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#1 2011-06-18 03:28:34

anonimnystefy
Real Member

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Grandi's series (1-1+1-1...)

Grandi's series is the infinite sum: 1-1+1-1...

What's interesting about it is that it cna have several 'values':
1. We can group the terms like this:
(1-1)+(1-1)...=0+0+0+0+0+...=0
2. We can group the terms this way:
1+(-1+1)+(-1+1)...=1+0+0+...=1
3. The final way that I know of is to have s be equal to the sum:
s=1-1+1-1...
s=1+(-1+1-1...)
s=1-(1-1+1-1...)
s=1-s
2s=1
s=1/2
which is quite an unusual answer.

http://en.wikipedia.org/wiki/Grandi's_series

Last edited by anonimnystefy (2011-06-18 03:28:48)


The limit operator is just an excuse for doing something you know you can't.
“It's the subject that nobody knows anything about that we can all talk about!” ― Richard Feynman
“Taking a new step, uttering a new word, is what people fear most.” ― Fyodor Dostoyevsky, Crime and Punishment
 

#2 2011-06-18 14:25:36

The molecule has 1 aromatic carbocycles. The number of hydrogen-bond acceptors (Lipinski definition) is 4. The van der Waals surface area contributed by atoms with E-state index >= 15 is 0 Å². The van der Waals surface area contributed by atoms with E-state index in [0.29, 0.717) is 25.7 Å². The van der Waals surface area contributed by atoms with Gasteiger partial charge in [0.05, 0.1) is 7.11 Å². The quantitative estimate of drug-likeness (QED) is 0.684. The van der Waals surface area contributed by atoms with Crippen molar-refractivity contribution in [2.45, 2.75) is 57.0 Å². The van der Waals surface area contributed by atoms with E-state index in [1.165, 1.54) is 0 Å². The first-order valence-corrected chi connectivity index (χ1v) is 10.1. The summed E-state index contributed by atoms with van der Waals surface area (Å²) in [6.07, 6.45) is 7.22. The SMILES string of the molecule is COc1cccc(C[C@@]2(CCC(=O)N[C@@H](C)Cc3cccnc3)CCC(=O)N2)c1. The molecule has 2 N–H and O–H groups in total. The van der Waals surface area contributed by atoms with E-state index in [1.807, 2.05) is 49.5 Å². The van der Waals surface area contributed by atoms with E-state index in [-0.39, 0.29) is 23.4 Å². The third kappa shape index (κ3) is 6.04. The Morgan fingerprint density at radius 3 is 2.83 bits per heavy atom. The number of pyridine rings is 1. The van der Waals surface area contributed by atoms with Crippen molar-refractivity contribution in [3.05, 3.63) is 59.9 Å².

soroban
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Re: Grandi's series (1-1+1-1...)








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#3 2011-07-10 14:58:30

MathPro101
Member

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Re: Grandi's series (1-1+1-1...)

Question: When I explained Grandi's series to a friend, they stated that addition is commutative, which is true. They wanted to know why the commutative property is allowed to be violated for this series. I suggested that it has to do with the fact that it is a series, and not just any normal addition. Could anyone help me explain why we don't break any laws? Thank you.

 

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